Picture of UK Houses of Parliament

Leading national thinking on politics, government & public policy through Open Access research

Strathprints makes available scholarly Open Access content by researchers in the School of Government & Public Policy, based within the Faculty of Humanities & Social Sciences.

Research here is 1st in Scotland for research intensity and spans a wide range of domains. The Department of Politics demonstrates expertise in understanding parties, elections and public opinion, with additional emphases on political economy, institutions and international relations. This international angle is reflected in the European Policies Research Centre (EPRC) which conducts comparative research on public policy. Meanwhile, the Centre for Energy Policy provides independent expertise on energy, working across multidisciplinary groups to shape policy for a low carbon economy.

Explore the Open Access research of the School of Government & Public Policy. Or explore all of Strathclyde's Open Access research...

A new hybrid slurry CFD model compared with experimental results

MacKenzie, Alasdair and Škurić, Vanja and Stickland, MT and Dempster, WM (2017) A new hybrid slurry CFD model compared with experimental results. In: 12th OpenFOAM® Workshop, 2017-07-24 - 2017-07-27, University of Exeter.

Text (Mackenzie-etal-OpenFoam-2017-new-hybrid-slurry-CFD-model-compared-with-experimental-results)
Final Published Version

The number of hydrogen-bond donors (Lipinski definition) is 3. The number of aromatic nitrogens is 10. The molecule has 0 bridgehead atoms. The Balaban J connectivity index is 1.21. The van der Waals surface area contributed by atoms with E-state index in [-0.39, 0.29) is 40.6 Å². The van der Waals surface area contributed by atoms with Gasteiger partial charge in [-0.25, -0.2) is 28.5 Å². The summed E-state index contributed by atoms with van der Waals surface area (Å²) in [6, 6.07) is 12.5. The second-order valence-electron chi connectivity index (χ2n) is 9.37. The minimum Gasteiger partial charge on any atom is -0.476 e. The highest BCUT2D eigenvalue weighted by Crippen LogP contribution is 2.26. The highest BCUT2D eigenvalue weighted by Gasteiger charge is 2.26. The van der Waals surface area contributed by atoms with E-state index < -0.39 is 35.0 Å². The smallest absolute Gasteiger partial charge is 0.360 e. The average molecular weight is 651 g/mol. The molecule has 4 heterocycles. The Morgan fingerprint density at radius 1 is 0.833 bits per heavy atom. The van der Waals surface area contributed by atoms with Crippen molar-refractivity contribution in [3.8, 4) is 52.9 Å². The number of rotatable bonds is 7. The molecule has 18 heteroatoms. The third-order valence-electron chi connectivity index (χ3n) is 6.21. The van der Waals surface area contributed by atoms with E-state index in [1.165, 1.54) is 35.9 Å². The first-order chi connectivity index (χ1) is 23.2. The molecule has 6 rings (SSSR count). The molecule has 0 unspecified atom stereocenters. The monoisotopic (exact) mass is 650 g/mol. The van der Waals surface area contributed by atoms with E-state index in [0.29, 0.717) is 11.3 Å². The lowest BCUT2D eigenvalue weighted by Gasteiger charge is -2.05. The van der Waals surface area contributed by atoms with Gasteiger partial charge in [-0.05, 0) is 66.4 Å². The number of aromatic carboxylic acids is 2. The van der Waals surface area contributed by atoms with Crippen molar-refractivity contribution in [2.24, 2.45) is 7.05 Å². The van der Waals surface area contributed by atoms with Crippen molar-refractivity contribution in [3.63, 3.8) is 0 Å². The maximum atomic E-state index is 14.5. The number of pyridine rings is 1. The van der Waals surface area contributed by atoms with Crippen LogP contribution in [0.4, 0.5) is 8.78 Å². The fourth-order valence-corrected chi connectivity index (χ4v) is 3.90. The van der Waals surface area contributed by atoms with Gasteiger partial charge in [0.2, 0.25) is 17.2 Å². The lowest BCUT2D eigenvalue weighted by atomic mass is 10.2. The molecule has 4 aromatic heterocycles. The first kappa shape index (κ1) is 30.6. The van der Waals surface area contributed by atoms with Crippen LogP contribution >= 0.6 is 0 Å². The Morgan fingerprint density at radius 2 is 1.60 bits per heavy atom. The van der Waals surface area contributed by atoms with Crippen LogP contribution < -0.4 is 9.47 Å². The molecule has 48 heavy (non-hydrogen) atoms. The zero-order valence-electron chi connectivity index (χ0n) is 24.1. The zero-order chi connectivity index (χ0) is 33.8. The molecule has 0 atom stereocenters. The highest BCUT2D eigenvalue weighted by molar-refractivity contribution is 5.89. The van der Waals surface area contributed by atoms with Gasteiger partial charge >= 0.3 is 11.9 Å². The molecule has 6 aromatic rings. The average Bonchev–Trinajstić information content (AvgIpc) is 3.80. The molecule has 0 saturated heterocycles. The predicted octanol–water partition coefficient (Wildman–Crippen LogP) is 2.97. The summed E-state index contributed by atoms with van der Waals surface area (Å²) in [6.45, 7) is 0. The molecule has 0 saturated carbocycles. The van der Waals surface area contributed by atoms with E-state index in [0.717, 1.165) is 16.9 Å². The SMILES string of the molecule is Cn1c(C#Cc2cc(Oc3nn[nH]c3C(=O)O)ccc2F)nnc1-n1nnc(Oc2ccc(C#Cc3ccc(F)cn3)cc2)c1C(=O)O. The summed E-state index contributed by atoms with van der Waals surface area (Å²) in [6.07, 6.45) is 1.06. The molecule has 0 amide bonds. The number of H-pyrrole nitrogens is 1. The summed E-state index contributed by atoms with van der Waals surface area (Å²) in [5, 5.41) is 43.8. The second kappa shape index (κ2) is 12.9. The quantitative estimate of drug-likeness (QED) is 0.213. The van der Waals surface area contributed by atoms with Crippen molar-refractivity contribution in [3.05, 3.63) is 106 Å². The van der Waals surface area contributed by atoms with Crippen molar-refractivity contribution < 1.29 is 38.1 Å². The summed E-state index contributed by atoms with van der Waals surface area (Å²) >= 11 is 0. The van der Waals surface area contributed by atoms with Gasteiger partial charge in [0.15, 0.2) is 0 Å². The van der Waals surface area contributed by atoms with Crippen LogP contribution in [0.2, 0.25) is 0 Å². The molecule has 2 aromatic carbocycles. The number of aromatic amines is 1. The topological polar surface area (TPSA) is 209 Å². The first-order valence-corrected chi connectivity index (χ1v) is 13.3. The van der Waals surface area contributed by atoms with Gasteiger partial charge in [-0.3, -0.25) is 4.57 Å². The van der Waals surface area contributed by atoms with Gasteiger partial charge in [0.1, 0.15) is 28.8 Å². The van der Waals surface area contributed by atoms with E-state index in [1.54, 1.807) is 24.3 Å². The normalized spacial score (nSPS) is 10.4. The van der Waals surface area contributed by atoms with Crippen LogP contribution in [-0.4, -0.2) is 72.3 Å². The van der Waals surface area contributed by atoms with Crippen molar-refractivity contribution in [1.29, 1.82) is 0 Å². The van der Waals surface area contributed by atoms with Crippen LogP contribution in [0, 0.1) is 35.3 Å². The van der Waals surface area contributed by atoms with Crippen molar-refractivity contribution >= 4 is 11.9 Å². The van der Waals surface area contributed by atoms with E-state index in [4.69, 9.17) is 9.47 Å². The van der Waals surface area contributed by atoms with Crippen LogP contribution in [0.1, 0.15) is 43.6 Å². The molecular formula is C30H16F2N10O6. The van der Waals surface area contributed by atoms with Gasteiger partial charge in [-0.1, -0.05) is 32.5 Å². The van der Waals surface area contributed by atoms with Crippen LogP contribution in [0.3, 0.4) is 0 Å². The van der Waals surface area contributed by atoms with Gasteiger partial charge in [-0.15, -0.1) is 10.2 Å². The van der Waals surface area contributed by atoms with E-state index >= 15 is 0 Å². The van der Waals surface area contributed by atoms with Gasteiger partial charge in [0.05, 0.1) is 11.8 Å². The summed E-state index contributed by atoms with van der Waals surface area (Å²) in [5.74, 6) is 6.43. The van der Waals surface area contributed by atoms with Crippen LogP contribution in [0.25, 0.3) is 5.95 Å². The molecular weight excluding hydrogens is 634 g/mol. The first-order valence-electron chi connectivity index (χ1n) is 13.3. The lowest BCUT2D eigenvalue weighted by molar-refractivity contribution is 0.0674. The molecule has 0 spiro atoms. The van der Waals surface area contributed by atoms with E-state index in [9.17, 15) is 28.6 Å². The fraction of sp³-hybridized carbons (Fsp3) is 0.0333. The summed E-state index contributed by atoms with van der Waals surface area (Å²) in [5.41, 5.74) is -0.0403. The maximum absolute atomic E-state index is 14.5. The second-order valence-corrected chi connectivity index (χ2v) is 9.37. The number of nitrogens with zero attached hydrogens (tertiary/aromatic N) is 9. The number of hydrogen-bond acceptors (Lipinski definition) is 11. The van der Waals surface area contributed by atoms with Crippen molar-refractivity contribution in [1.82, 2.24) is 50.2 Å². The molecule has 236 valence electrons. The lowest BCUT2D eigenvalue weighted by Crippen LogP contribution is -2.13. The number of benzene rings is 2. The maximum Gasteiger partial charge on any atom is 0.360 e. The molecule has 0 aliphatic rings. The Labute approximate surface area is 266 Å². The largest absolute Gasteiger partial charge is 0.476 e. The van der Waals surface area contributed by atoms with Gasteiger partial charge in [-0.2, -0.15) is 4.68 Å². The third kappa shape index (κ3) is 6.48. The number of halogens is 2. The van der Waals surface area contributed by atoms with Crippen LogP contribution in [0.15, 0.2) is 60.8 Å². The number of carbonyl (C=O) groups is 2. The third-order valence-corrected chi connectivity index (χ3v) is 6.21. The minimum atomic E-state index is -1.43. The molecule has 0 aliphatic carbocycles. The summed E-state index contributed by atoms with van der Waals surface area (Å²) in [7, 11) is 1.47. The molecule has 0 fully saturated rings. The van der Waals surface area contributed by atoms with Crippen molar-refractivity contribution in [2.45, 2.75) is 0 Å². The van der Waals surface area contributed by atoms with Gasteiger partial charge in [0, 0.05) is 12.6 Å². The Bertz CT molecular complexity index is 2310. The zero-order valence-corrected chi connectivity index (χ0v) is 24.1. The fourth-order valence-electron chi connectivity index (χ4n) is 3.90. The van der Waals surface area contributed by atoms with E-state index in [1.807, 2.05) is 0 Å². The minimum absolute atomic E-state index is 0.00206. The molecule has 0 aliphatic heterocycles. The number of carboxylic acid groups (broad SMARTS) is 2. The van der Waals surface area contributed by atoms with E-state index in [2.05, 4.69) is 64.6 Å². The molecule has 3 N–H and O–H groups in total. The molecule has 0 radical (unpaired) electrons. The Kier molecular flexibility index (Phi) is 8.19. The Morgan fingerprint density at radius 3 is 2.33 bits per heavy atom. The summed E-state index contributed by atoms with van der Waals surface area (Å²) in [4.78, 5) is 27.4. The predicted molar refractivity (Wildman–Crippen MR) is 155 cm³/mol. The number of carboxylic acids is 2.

Download (322kB)| Preview
    Text (MacKenzie-etal-OpenFoam-2017-new-hybrid-slurry-CFD-model-compared-with-experimental-results-presentation)

    Download (5MB)| Preview


      Erosion is a large problem in many industries. CFD modelling is used to model the process in order to enable the engineer to design better equipment. This paper discusses a novel solution to reduce computational effort, using OpenFOAM to combine two exiting solvers. The two phases of the bulk flow are modelled partially in the Eulerian-Eulerian reference frame, and partially in the Eulerian-Lagrangian frame. The method aims to reduce computational time, but still keep the necessary particle impact data at the wall required for erosion modelling. This paper is a continuation of a previous paper which was concentrated on the development of the new hybrid solver. The new solver was applied to different geometries and test cases, and was validated against experimental data. A submerged jet impingement test with different shaped impingement samples was used to generate experimental data of the fluid phase. The results show a promising outlook for the new solver to be used for more efficient erosion prediction.